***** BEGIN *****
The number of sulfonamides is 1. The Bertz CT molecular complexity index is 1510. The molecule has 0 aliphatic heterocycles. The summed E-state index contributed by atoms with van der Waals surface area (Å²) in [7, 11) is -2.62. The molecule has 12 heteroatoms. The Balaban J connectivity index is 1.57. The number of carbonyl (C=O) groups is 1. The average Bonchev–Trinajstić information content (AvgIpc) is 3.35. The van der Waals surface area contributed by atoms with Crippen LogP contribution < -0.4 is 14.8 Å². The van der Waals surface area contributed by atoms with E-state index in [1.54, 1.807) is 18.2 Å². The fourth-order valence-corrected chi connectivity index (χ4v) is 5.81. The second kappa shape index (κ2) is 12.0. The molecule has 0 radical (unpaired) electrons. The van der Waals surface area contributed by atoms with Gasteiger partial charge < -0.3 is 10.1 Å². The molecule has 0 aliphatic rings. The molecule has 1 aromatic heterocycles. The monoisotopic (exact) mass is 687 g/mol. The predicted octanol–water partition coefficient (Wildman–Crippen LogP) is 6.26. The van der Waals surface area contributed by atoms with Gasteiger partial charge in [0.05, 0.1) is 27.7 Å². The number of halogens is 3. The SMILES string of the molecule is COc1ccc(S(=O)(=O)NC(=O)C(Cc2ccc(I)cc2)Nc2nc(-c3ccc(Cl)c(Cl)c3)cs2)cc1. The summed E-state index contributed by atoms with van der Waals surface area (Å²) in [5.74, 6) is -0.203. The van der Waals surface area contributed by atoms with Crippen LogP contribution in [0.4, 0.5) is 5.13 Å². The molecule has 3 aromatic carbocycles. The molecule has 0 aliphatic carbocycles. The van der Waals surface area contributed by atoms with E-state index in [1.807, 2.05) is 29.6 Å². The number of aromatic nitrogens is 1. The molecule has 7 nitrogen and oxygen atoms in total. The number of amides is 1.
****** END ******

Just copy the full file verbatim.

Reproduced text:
The number of sulfonamides is 1. The Bertz CT molecular complexity index is 1510. The molecule has 0 aliphatic heterocycles. The summed E-state index contributed by atoms with van der Waals surface area (Å²) in [7, 11) is -2.62. The molecule has 12 heteroatoms. The Balaban J connectivity index is 1.57. The number of carbonyl (C=O) groups is 1. The average Bonchev–Trinajstić information content (AvgIpc) is 3.35. The van der Waals surface area contributed by atoms with Crippen LogP contribution < -0.4 is 14.8 Å². The van der Waals surface area contributed by atoms with E-state index in [1.54, 1.807) is 18.2 Å². The fourth-order valence-corrected chi connectivity index (χ4v) is 5.81. The second kappa shape index (κ2) is 12.0. The molecule has 0 radical (unpaired) electrons. The van der Waals surface area contributed by atoms with Gasteiger partial charge < -0.3 is 10.1 Å². The molecule has 0 aliphatic rings. The molecule has 1 aromatic heterocycles. The monoisotopic (exact) mass is 687 g/mol. The predicted octanol–water partition coefficient (Wildman–Crippen LogP) is 6.26. The van der Waals surface area contributed by atoms with Gasteiger partial charge in [0.05, 0.1) is 27.7 Å². The number of halogens is 3. The SMILES string of the molecule is COc1ccc(S(=O)(=O)NC(=O)C(Cc2ccc(I)cc2)Nc2nc(-c3ccc(Cl)c(Cl)c3)cs2)cc1. The summed E-state index contributed by atoms with van der Waals surface area (Å²) in [5.74, 6) is -0.203. The van der Waals surface area contributed by atoms with Crippen LogP contribution in [0.4, 0.5) is 5.13 Å². The molecule has 3 aromatic carbocycles. The molecule has 0 aliphatic carbocycles. The van der Waals surface area contributed by atoms with E-state index in [1.807, 2.05) is 29.6 Å². The number of aromatic nitrogens is 1. The molecule has 7 nitrogen and oxygen atoms in total. The number of amides is 1.